I fired up The Beast (the 24-foot C-class RV Marcus had bought, that I never wanted and vowed never to drive) and went on a six-week book tour for “Making Piece” across the country, including Seattle and Portland, places loaded with memories of my late husband. I ran the pie stand again that summer. In December, I drove the RV to Flanders, New Jersey, pulling together volunteers and ingredients to make pies to comfort the people in Newtown, Connecticut after the Sandy Hook shooting. We delivered 250 pies to Newtown, serving them by the slice to help the community heal.

YEAR FOUR 2012 – 2013
I suffered through a frigid Iowa winter until I couldn’t stand it any longer and by spring coughed up the cash to rent a place in Key West, Florida for a month — but not before discovering another six-foot-long snake in my house! Worse, we never caught it. I celebrated my 50th birthday alone (intentionally) by driving the RV to a campground. Away from my computer and with no cell phone reception, I hiked and swam with my two terriers, wrote in my journal, drank a glass (or two) of wine, and savored my solitude.  When I returned, some friends came over with a chocolate cake and an offer to help me with my pie stand, which had started growing to a point it was getting harder to manage. I had a short-but-fun relationship with a guy who liked biking, and had a house in Colorado ski town. He was a CEO who could still do handstands on his skateboard. He loaned me his snake-catching stick, which I had to put to use several times in my basement. Alas, that relationship didn’t work out, so I returned the snake stick and went to LA for the winter. In LA, I met an artist from Iowa and gave love yet another try.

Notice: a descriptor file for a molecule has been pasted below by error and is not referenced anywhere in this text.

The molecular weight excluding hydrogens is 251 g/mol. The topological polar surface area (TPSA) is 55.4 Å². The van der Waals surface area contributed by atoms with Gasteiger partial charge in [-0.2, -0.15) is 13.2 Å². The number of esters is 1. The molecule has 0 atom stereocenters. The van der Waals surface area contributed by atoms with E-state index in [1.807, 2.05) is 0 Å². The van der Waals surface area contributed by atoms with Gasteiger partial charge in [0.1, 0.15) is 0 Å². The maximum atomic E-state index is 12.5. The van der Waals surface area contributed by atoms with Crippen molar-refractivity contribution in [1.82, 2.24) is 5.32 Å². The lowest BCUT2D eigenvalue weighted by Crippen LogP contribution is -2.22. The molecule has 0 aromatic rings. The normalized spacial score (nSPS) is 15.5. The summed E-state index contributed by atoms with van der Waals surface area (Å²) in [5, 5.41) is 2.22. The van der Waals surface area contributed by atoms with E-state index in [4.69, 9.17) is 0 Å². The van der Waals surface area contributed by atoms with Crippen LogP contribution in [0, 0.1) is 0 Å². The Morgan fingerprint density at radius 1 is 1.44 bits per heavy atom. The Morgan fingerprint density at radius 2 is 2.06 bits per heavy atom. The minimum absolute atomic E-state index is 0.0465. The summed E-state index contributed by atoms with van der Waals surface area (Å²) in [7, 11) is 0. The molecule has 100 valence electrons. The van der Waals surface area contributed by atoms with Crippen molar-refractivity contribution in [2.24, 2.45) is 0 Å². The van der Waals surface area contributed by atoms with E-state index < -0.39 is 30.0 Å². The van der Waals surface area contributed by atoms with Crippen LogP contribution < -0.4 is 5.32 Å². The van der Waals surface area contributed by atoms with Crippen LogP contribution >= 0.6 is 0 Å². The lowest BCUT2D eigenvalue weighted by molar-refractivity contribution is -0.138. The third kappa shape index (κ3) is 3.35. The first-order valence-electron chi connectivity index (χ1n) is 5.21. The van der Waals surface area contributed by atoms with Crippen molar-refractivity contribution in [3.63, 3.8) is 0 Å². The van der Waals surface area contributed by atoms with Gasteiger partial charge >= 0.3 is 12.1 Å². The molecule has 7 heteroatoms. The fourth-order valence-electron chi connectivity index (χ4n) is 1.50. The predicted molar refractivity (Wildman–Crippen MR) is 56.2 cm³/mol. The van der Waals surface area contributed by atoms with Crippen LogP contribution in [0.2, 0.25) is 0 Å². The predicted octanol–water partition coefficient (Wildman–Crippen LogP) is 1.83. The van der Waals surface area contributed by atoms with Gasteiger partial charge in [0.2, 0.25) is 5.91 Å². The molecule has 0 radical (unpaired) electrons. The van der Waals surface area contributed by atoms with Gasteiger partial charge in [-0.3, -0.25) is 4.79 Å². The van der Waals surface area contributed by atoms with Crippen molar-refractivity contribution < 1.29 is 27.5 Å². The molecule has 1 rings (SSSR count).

YEAR FIVE 2013-2014
I gave a TEDx talk about how pie can change the world—and how it helped heal my grief. My “Ms. American Pie” cookbook was published. I did another cross-country book tour, using the trip to get the RV from Los Angeles back to Iowa. I left the artist behind. I spent the fifth anniversary of Marcus’ death having dinner on Doug’s farm. My friend Nancy from Texas came along. Doug and I weren’t officially dating, but we had been spending time together. He had taken me kayaking a few times, and picked me up for dinner on his BMW motorcycle. I hadn’t been on the back of motorcycle since Marcus’ (also a BMW). During that first ride with Doug, I scooted back on the seat so our bodies wouldn’t touch. I wouldn’t even hold onto his belt loops. The pie stand kept growing, along with my stress.

YEAR SIX 2014 – 2015